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Air Canada and partners (TD, CIBC and Visa) reached a deal with Aimia to buy Aeroplan for $450M cash and $1.9B in liabilities. Between the break-up and the recent announcement of buying out Aeroplan, millions of members have been in a tizzy, wondering about future of their account balances. So, what should Aeroplan members expect going forward?
First things first – Air Canada’s current agreement with Aimia for Aeroplan remains in place until June 29, 2020. Until then, business as usual – members can earn and burn under current conditions.
For members that have account balances past June 29th, 2020, Air Canada has confirmed that the miles won’t expire, they will follow them into the new loyalty program, Aeroplan 2.0, if you will. What we don’t know is if the value of miles in Aeroplan account will be the same in Air Canada’s new loyalty program.
Air Canada (and partners) have taken on $1.9B in unused miles with this deal, one way to shave some of the cost is to strategically devalue the points in the new loyalty program. Even slight tweaks to the redemption charts can yield large savings for Air Canada. I do expect some form of devaluation of Aeroplan miles going past June 2020.
Rumours and Gossip
A reliable source has confirmed that the new loyalty program will get rid of the pesky fuel surcharges that Aeroplan has been notorious for. The new program will align itself better with its US partners and competitors.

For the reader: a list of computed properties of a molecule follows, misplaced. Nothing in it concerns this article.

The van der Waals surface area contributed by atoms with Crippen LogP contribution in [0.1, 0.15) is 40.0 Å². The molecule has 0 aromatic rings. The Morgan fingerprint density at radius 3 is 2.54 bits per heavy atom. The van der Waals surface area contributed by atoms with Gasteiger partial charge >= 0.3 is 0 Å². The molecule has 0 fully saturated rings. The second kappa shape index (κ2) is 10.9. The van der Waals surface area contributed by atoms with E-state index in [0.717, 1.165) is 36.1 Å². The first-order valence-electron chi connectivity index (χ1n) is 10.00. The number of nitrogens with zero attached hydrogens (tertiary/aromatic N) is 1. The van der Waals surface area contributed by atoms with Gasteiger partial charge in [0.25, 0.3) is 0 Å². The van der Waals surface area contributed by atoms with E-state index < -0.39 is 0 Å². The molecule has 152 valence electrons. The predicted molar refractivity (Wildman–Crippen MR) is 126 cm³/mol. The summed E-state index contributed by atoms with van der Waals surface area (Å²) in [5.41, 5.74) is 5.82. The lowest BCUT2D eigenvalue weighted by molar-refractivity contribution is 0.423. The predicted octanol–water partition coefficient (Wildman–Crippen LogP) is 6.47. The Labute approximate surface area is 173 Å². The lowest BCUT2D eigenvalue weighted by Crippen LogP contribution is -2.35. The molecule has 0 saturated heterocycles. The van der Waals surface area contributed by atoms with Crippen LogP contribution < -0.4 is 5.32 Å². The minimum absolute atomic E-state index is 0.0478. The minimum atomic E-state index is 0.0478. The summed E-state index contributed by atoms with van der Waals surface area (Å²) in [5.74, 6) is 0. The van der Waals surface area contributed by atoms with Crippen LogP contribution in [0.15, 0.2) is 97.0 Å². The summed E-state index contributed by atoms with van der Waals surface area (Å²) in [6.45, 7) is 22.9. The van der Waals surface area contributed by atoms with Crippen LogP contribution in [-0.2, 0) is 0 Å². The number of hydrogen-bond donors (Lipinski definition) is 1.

If true, this alone should make members do a victory dance – no scam charges on award redemption would be a perfect foil to any award chart devaluation. And that they want to align themselves better with US competition suggests that future award charts would be similar to that of United (star alliance partner).
Given that Air Canada partnered with TD, CIBC and Visa in the buyout, Amex’s future with Aeroplan looks bleak. Amex offers the best credit card bonuses in Canada and unfortunately, I do not see them with the new loyalty program. Since Air Canada’s new loyalty program does not have to compete with Aeroplan for members, credit card bonuses may continue to be average, at best.
Last but not least, if the buyout goes through as expected, the recent partnerships Aeroplan announced (with Porter, Air Transat and Flair) will most definitely fall through as Air Canada would prefer to align itself with Star Alliance partners only.
Under the new program, there will be devaluation to some degree, and members should still try and use their account balances before June 2020. If rumours about no fuel surcharges are true, that would be HUGE improvement and should make any potential devaluations easy to gulp down. This saga is far from over.